Tuesday, July 1, 2008

Tuesday morning quick hits

Boy, is Gerald's face red!
Officials in the small town of Gerald, MO are scrambling to cover their asses after they were taken in by a self-styled vigilante posing as a federal agent and leading the local cops on drug raids against locals suspected of being involved with methamphetamines, a pervasive problem in rural Missouri. The first people to suspect Sgt. Bill wasn't exactly a kosher pig came from those arrested - Sgt. Bill had everyone convinced - except those arrested - convinced that since he was (posing as a) federal agent, no warrant was necessary. The local cops went merrily along. Now three of the five have been fired, the mayor is perhaps going to be impeached, people arrested in raids led by Jakob have filed multi-million dollar lawsuits alleging civil rights violations, and Sgt. Bill is in a big steaming pot of hot legal water. A local newspaper reporter got suspicious over the "no warrant" assertion and googled his ass - and found out that Sgt. Bill was no federal agent, but just a local loser named Bill A. Jakob, an unemployed former trucking company owner, a former security guard, a former wedding minister and a former small-town cop from 23 miles down the road. Linda Trest, a reporter at The Gasconade County Republican, started looking into Sgt. Bill after hearing complaints about irregularities from people whose homes had been searched, and she began making inquiries about him. “Once I got his name, I hit the computer and within an hour I had all the dirt on this guy,” Ms. Trest said. Just a day before it was revealed that he was not a federal agent, the city aldermen in Gerald had voted to make Mr. Jakob a reserve officer; he wanted the designation, the mayor said, so he could enforce local ordinances, and he stood before the aldermen, hands behind his back, seeking the title. And they gave it to him, just like they had given him the Constitutional rights of their citizens - without a moment of hesitation.

Fairfax, VA tackles the housing and foreclosure crisis head on
Fairfax County approved a landmark housing program yesterday to buy foreclosed properties for middle-income families, becoming one of the first communities in the country to tackle the nation's growing mortgage crisis while also addressing the region's increasing demand for affordable housing...County leaders said the program, through which Fairfax will purchase some properties outright and help families buy others through subsidized loans, takes advantage of a unique moment when thousands of homes are entering foreclosure and available for purchase at below-market prices. The program will expand the county's stock of affordable housing and help stabilize areas where clusters of abandoned, unkempt properties in foreclosure threaten the value and vitality of surrounding neighborhoods, county officials said..."Fairfax, like the rest of the country, is facing a foreclosure crisis that's unprecedented," said county Board of Supervisors Chairman Gerald E. Connolly (D), who proposed the idea. "The county has to use its resources and influence to try to stem the tide,"...Although other communities are addressing the housing crisis primarily through counseling and such financial help as utility payment assistance, Fairfax is plunging deeper into the issue by agreeing to spend more than $10 million in tax revenue toward the purchase of as many as 200 foreclosed houses. The county will purchase 10 houses outright; the rest will be purchased by qualifying buyers with the help of government-backed, low-interest loans.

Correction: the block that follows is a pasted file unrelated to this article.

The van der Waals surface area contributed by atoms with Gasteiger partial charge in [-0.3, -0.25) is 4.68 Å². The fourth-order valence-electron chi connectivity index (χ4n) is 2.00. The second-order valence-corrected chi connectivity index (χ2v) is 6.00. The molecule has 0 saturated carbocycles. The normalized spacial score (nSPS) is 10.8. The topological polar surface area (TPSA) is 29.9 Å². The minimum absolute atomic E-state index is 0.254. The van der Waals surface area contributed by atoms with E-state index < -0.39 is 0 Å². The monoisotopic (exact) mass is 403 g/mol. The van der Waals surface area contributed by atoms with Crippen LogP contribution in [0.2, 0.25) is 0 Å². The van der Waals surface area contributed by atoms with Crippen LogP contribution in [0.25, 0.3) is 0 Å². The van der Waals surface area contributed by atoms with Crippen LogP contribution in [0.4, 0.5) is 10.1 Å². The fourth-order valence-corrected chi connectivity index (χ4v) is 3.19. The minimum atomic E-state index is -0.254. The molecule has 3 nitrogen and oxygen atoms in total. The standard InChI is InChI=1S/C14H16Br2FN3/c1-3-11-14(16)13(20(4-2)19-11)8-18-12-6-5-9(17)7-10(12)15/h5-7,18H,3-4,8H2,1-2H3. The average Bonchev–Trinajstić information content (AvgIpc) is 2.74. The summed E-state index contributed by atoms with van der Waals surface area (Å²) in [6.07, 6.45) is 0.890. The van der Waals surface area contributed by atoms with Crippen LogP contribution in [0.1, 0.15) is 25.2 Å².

Government evidence in Guantanamo detainee case ridiculed by appellate judges
The three judge panel who heard the government’s secret evidence for holding a detainee at Guantanamo Bay found that accusations against a Muslim from western China held for more than six years were based on bare and unverifiable claims. With some derision for the Bush administration’s arguments, a three-judge panel said the government contended that its accusations against the detainee should be accepted as true because they had been repeated in at least three secret documents. The court drew comparisons with the governments ridiculous assertions and the absurd declaration of a character in the Lewis Carroll poem “The Hunting of the Snark”: “I have said it thrice: What I tell you three times is true.” “This comes perilously close to suggesting that whatever the government says must be treated as true,” said the panel of the Court of Appeals for the District of Columbia Circuit. My goodness - when the appellate courts openly mock the administration and call it's legal positions absurd, I think the legacy ship they are so worried about has not just sailed - it has sunk, too. And the site pillaged by treasure hunters.

U.S. Army installs new commander for Japan
Brig. Gen. Francis Wiercinski took command of the U.S. Army in Japan on Monday. He replaces MG Elbert Perkins. Wiercinski has served as deputy commanding general of U.S. Army, Pacific, in Hawaii since January. He is also a veteran of the campaigns in Afghanistan and Iraq.

New Iraq Deployments were announced yesterday The 10th Mountain Division is going back - again - and so is the Pennsylvania National Guard. We wish them all good luck and godspeed, and a safe return home. May this be their last call-up.

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